Teresa Guerrero Sullivan, known to many as Tess, was born Maria Teresa Flores Guerrero in San Fernando La Union in the Philippines in 1961. Her father was in the US Navy, and they traveled to many places while she grew up, including Hawaii and Nevada. Tess had 2 sisters, Belinda and Leilani. Also, she had 2 brothers, Jason and Andrew. Eventually, the family settled in the city of Carson, CA. She attended Carson High School, the cross-town rival of Banning High School, which was her future husband’s school.
Tess was an excellent student and went to college on a scholarship. She chose accounting as her profession when she entered Loyola Marymount University in west Los Angeles. She loved choral music, and even sang for Paul Salamunovich. After college, she qualified as a CPA, and started at Deloitte, one of the “Big 8” accounting firms. She then went on to other positions and eventually worked for Technovare as the Chief Financial Officer for more than 20 years. She was a tireless worker and would spend whatever personal energy it took to get the job done.
Tess met her future husband Patrick in a church choir in Wilmington (CA) during Christmas caroling in December 1983. They dated for many years, and then tied the knot in a Catholic marriage in San Pedro in June of 1989. They honeymooned on Kauai, starting a tradition that would see the Island Girl return to the Garden Isle many times. Their only child, a son named Morgan, was born to them in 1995.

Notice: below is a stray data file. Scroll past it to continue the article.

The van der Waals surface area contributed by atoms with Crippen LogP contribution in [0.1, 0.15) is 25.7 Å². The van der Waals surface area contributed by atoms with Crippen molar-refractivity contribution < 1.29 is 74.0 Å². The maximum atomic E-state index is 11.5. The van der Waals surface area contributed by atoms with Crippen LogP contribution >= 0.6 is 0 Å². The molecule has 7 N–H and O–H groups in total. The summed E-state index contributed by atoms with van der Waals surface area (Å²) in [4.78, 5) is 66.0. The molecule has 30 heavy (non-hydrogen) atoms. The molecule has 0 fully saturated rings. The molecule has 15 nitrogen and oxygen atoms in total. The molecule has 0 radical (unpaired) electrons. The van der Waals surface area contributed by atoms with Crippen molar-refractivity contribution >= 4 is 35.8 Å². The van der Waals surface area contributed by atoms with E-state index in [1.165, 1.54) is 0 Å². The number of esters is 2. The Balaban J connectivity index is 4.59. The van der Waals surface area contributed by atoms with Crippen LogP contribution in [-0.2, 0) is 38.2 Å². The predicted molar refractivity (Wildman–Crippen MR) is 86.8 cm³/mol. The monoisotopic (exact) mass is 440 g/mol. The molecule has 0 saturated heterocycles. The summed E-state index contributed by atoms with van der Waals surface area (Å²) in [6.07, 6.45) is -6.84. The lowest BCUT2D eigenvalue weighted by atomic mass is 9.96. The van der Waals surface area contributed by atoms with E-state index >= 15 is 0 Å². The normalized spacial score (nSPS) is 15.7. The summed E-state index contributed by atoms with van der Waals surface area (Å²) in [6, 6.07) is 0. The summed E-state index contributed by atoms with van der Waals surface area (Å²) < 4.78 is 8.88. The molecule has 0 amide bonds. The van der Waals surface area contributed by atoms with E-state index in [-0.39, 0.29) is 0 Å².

Anyone who really knew Tess knew she was a woman of incredible strength, both emotional and spiritual. She made many friends in her local communities, whether it was scrap-booking, stamping, Marriage Encounter, or one of the many choirs for which she sang – she was very passionate about her hobbies, especially music.
Tess’ time in Nevada would eventually catch up with her. She was one of the ‘downwinders’ that got caught in the radioactive aftermath of atomic bomb testing in Nevada in 1962. In January 2019, Tess became very sick and was eventually diagnosed with an aggressive form of endometrial cancer. This was her fourth and final encounter with some version of cancer. She had beaten uterine cancer the year before, but in March 2019, it became clear to her that this would be her last battle.
She passed out of this world and into her eternal reward on March 30, 2019. Those who knew her regarded her as an unbelievably kind, generous and loving person, with a perpetual smile, endless hugs and limitless energy for those she considered friends and family.
She is deeply loved and terribly missed.
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